But I still feel the debate is to narrow and too focused on Open Educational Resources. Don’t get me wrong – I am delighted at the way in which OERs have entered the mainstream of teaching and learning activities. But Dave Wiley, in an excellent paper entitled ‘Open for learning: the CMS and the Open Learning Network‘ and co-written with Jon Mott, explains the failure of Technology Enhanced Education as being due to the way technology has been used to maintain existing practices:
“by perpetuating the Industrial Era-inspired, assembly line notion that the semester-bound course is the naturally appropriate unit of instruction (Reigeluth, 1999).”
The paper quotes Herrington, Reeves, and Oliver (2005) who argue that course management software leads universities to “think they are in the information industry”. In contrast to”the authentic learning environments prompted by advances in cognitive and constructivist learning theories”:
“the industrial, course management model has its center of gravity in teachers generating content, teachers gathering resources, teachers grouping and sequencing information, and teachers giving the information to students.”
Yet the moves to Open Education through Open Education Resources have perpetuated that model. Yes, open educational resources are a good thing in empowering and assisting teachers, yet they remain wedded to the idea of teachers gathering resources, grouping and sequencing information and giving the information to students.
Of course there have been attempts to advance Open Education beyond OERs through opening up courses to non registered students. Dave Wiley himself has run courses on Open Education, George Siemens and Stephen Downes have for the last two years run Open Online courses on Connectivism.
Essentially these courses aim at opening up Higher Education to all those who wish to participate. And indeed the idea of increasing participation in higher education is not limited to the educational technologists. In many countries there has been a long tradition of what in the UK is called Adult Education, run buy a variety of organisations such as the Workers Education Association and sometimes receiving state funding. In the UK, government policy has been to increase the proportion of young people attending university (although this policy seems to have broken down in the present financial crisis).Yet all these initiatives appear to have ignored the issue of class. According to an analysis in the UK comparing achievement in examination results to those receiving free school meals (due to low family incomes), the percentage of pupils getting free meals who achieved the equivalent of five or more A* to Cs was 49% in 2009. For those who did not get free meals, the result was 73%. Another report in the Guardian revealed that:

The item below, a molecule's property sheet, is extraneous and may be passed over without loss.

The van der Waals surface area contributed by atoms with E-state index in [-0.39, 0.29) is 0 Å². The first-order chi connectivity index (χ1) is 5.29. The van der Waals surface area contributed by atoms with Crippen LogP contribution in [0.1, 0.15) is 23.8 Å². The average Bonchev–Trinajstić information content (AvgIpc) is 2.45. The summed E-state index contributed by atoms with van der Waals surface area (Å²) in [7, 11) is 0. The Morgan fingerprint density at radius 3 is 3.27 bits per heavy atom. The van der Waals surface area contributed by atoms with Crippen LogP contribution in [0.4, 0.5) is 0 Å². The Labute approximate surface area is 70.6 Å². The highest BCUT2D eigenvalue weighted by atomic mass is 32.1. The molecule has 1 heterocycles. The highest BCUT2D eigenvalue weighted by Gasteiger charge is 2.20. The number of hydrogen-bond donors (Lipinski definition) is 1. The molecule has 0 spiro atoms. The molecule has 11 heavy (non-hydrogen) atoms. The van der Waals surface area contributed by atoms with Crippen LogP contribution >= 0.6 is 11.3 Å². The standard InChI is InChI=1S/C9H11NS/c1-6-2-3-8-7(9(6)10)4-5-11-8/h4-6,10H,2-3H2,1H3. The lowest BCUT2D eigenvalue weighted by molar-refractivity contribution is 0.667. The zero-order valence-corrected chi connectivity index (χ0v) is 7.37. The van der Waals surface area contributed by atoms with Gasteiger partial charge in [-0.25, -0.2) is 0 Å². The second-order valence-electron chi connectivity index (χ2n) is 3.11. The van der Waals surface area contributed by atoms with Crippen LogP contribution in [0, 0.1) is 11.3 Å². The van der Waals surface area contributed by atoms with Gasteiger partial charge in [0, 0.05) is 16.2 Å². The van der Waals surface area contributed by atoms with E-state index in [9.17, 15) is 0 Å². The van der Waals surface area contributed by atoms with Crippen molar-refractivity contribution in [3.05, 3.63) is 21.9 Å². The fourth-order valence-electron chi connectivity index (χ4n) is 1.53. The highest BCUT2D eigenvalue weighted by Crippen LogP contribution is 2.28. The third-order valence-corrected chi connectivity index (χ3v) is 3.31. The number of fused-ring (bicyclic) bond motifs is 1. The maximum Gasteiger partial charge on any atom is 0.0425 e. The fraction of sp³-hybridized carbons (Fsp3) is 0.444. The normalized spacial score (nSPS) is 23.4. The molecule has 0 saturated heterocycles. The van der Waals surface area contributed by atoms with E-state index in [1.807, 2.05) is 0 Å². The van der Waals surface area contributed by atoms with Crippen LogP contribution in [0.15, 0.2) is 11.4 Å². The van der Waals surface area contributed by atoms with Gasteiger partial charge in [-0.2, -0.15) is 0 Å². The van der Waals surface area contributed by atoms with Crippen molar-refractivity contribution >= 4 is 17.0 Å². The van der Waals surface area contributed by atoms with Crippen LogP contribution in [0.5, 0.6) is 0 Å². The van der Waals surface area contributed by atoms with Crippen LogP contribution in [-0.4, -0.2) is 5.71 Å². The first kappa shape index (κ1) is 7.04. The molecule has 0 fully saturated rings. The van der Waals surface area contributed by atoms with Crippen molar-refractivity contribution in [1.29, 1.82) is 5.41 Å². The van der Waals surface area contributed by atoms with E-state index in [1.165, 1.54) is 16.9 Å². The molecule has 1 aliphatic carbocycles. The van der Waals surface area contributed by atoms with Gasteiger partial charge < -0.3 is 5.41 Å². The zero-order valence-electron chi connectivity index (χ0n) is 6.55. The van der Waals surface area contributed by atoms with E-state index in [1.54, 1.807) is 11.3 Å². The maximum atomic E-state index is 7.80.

“children from the richest 2% of all households, are more than four and a half times more likely to study at high-ranking universities such as Bristol and Warwick than children from average neighbourhoods. They are twice as likely as the average child in Britain to go to university at all…..By contrast, children from the poorest 25% of households, typically living in terrace homes or flats, make up less than 6.3% of the student population of these universities.”
The Milburn report, Unleashing Aspiration, recently highlighted that many top jobs are dominated by privately educated people. Although they form only 7% of the population, they account for 75% of judges, 70% of finance directors, 45% of top civil servants and 32% of MPs.
Thus policy attempts to open up higher education to wider social groups have basically failed. And any bottom up approach to Open Education needs to take such failures into account and consider what the aim of such a campaign is. In that light, I understand George Siemens’ frustrations with the prersent movement when he says:
“We need some good ol’ radicals in open education. You know, the types that have a vision and an ideological orientation that defies the pragmatics of reality. Stubborn, irritating, aggravating visionaries.”
The problem is that the existing education systems are wedded to societal structures aiming to perpetuate class differences. In a paper entitled ‘Critical and Vygotskian theories of education: a comparison’ , Willem Wadekker says:
“Transmission of objectified knowledge has displaced personality formation as the aim of education. Its primary function is to ensure the production of persons that fit into existing societal structures.”